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BY-NC-ND 3.0 license Open Access Published by De Gruyter June 1, 2011

Alloglossidium fonti sp. nov. (Digenea, Macroderoididae) from black bullheads in Minnesota with molecular differentiation from congeners and resurrection of Alloglossidium kenti

  • Vasyl Tkach EMAIL logo and Andrew Mills
From the journal Acta Parasitologica


Alloglossidium fonti sp. nov. is described based on specimens from black bullheads (Ameiurus melas) collected from several localities in northwestern Minnesota. The new species is morphologically closest to A. corti and A. geminum. These two species were also found in the same region as A. fonti sp. nov. and sometimes in the same individual fish. Examination of numerous genetically marked specimens has demonstrated that the most reliable distinguishing feature among the three species is the position of anterior margin of the vitelline fields. In the new species they are situated at the level of anterior margin of ventral sucker while in A. corti it is at the level of intestinal bifurcation or even further anteriorly, and in A. geminum it is at the level of posterior margin of ventral sucker or further posteriorly. The new species has a relatively smaller cirrus sac than A. geminum. Despite rather minor, albeit stable morphological differences, the molecular data strongly supported the status of A. fonti sp. nov. as a new species. Moreover, molecular data and morphological examination of new material suggested that A. kenti, earlier synonymized with A. corti, is a valid species that is resurrected here. Comparison of 2420 base long sequences of nuclear rDNA (partial 18S, complete ITS region, and partial 28S) obtained from multiple specimens of all 4 species collected in Minnesota, North Dakota, Nebraska and Mississippi, showed essentially no intraspecific variability (except for 1 base difference in the ITS2 region of A. fonti sp. nov.), but has demonstrated pronounced interspecific differences. The new species was not found in the four examined catfish species from the Red River of the North (on the border between North Dakota and Minnesota) and neighbouring North Dakota.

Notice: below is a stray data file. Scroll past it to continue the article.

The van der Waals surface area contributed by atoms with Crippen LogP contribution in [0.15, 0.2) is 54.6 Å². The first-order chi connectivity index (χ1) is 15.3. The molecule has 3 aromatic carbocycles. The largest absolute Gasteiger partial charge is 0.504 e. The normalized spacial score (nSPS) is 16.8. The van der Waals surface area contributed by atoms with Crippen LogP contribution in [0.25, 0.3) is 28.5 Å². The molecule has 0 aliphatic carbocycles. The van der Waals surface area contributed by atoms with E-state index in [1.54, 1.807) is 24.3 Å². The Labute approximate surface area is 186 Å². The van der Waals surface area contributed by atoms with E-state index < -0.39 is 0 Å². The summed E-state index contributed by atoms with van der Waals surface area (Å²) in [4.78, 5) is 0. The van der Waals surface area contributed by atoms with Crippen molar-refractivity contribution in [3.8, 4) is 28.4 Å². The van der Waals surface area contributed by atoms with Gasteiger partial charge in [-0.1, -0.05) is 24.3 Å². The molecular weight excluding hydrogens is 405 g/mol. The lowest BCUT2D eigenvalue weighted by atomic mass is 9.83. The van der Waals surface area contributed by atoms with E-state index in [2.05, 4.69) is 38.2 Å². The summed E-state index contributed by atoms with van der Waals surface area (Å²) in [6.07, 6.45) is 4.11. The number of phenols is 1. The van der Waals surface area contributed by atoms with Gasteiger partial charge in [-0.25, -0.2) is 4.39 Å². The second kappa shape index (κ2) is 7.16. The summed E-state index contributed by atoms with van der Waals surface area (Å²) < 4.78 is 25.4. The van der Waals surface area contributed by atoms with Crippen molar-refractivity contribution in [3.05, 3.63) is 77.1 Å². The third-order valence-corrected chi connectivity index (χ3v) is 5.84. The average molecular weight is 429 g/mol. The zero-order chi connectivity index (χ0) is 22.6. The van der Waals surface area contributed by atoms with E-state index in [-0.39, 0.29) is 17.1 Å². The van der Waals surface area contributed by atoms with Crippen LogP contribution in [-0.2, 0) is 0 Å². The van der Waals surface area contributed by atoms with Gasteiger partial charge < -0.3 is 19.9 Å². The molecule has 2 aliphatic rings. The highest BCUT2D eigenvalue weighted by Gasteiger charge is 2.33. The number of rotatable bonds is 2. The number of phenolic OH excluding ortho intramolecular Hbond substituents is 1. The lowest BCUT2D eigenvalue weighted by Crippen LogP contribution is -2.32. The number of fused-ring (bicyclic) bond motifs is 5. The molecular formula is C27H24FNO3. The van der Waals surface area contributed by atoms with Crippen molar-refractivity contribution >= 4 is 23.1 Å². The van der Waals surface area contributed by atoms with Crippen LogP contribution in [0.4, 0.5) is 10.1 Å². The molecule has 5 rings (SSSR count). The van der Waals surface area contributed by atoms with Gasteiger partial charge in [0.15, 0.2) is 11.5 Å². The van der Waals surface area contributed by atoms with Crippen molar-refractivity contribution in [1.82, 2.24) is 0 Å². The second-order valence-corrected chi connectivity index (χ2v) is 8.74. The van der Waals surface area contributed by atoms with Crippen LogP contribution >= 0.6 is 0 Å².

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Published Online: 2011-6-1
Published in Print: 2011-6-1

© 2011 W. Stefański Institute of Parasitology, PAS

This work is licensed under the Creative Commons Attribution-NonCommercial-NoDerivatives 3.0 License.

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